Maybe they continued to agree with Archie Bunker - as I said earlier, you can't change people's minds, but you can get them to think.
Life is made up of small pleasures. Happiness is made up of those tiny successes. The big ones come too infrequently. And if you don't collect all these tiny successes, the big ones don't really mean anything.
But you know, my dad called me the laziest white kid he ever met. When I screamed back at him that he was putting down a race of people to call me lazy, his answer was that's not what he was doing, and that I was also the dumbest white kid he ever met.
We did an episode on Good Times which came out of a newspaper article about the incidence of hypertension in black males being higher than whites, and increasing. So we did a show in which James, the father on Good Times, had hypertension.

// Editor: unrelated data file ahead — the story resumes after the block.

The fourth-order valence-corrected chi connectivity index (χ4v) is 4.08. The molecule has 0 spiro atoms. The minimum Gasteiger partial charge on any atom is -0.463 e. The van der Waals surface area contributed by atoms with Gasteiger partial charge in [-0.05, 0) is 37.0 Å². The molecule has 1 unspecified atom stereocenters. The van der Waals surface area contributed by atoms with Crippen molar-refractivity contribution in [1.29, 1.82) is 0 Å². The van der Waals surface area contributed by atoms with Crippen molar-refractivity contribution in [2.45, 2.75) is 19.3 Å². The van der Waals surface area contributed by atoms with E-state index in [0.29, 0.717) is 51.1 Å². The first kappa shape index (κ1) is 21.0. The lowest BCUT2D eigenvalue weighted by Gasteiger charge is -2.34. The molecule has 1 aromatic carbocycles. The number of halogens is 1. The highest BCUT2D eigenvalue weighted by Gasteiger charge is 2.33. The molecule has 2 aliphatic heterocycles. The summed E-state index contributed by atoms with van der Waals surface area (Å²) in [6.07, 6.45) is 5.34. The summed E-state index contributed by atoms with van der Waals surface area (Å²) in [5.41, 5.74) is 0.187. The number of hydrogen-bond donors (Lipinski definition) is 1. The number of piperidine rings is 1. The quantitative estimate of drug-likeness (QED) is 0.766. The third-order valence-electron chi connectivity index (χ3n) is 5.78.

When we went on the air, I didn't want to be interrupted for an act-one curtain.
Life goes on pretty much the same way. I've been working on a couple of films on the side. You may see some more. You may even see another television show.
In the area we're discussing, leadership begins on Madison Avenue, on the desks and in the offices of people who spend hundreds of millions of dollars buying what will get them ratings.
Nobody doubts my partisanship, but a lot of the activity is nonpartisan.
We got ratings. It isn't that they won't quarrel with you, or say you're always right. But as long as you stay strong and the ratings are good and you're reasonable - I don't think we fought unreasonably. We basically won that right.
At great, great remove sit the head of General Electric, the head of News Corp, the head of Viacom, or the head of this giant international corporation that wants these ratings.